Scientists discover blue whale song is Beethoven’s Ninth
Marine biologists have analysed a body of blue whale recordings to discover one pod has been mimicking Beethoven’s Ode to Joy for 30 years
We hope you enjoyed the below feature, which was an April Fools joke from BBC Wildlife for 2022.
Real-life wildlife stories:
Marine researchers from the Cetacean Institute in Sydney have discovered that a pod of blue whales has been singing Beethoven’s famous chorus Ode to Joy for the past 30 years.
The team analysed sonic recordings from a family pod that fed in the Great Southern Australian Coastal Upwelling System every summer between the 1980s and 2000s. The recordings were played at different frequency ranges and at varying speeds, with the original speed established at 72bpm as the control speed. When sped up to 144bpm, it became clear there was a pattern between the notes.
“We could see there were repeated motifs,” said Dr Melanie Croy, who was leading the research. “The next step was to plot it against musical scales from different cultures. We tried both ends of the spectrum: the mugham musical scale from Azerbaijan, which has 17 notes, and the pentatonic scale, which contains 5. Neither of these yielded any discernible musical patterns. But when we tried it against the Western musical scale, which contains 12 notes, that’s when a very well-known pattern emerged.”
“That creatures other than humans can learn and reproduce quite complex musical material has long been established,” says Jeremy Pound, deputy editor of BBC Music Magazine. “However, this discovery is particularly exciting, as whales don’t immediately strike you as being very melodious. However, as most of the intervals in Ode to Joy are no more than a tone up or down and as their vocal range is small, I can understand how the whales were able to replicate it fairly easily. I’ll be fascinated to learn more about their singing capabilities as research develops.”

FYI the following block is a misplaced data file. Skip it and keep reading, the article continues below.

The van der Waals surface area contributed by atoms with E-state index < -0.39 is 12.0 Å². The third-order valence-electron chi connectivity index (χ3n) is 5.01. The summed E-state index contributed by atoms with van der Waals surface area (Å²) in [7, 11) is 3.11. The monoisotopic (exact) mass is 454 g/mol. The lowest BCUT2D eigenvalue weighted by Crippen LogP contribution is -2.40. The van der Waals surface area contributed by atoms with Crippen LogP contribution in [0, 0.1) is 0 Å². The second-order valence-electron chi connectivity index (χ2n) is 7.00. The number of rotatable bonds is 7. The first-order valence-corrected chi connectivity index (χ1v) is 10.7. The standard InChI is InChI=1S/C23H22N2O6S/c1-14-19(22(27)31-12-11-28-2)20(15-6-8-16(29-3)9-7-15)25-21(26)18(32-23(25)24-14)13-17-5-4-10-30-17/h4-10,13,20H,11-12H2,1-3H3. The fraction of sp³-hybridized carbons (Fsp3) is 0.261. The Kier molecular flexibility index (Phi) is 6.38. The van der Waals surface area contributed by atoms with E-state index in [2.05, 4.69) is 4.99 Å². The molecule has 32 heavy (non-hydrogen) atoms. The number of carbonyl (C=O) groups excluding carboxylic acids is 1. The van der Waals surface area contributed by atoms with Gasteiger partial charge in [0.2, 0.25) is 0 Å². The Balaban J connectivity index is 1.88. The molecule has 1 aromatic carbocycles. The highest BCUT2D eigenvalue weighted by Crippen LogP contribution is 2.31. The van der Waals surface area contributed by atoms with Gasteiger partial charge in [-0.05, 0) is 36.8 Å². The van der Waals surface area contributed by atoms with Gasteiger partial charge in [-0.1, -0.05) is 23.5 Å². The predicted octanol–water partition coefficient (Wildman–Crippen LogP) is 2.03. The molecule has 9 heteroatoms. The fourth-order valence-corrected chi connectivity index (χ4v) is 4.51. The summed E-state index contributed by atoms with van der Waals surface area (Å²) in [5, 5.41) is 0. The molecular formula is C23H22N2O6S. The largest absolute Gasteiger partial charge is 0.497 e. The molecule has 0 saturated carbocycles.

It is thought that the whales were originally exposed to the music in the 1970s when the famous underwater photographer Jacques Cousteau spent time in the Great Barrier Reef, diving off his ship The Calypso. At the time, Cousteau was experimenting with new underwater sonic technology, looking to discover the effect certain types of music had on establishing new coral reefs. Alongside Beethoven’s Ninth Symphony, he also exposed the reefs to popular 1970s hits, including The Long and Winding Road by the Beatles, Free Bird by Lynyrd Skynyrd and Paradise by the Dashboard Light by Meat Loaf. However, no melodic patterns from these songs have been found.
We hope you enjoyed our April Fool's story!
Main image: Blue whales have surprised scientists with their musicality. © Getty
Tanya Jackson is the acting group digital editor of countryfile.com and discoverwildlife.com. Her parents had a pet shop when she was growing up, so she learnt very young how intelligent rats are and why you don’t stick your hands near the beak of a cockatoo. She loves camping, hiking and watching the red kites soar over the Wiltshire hills.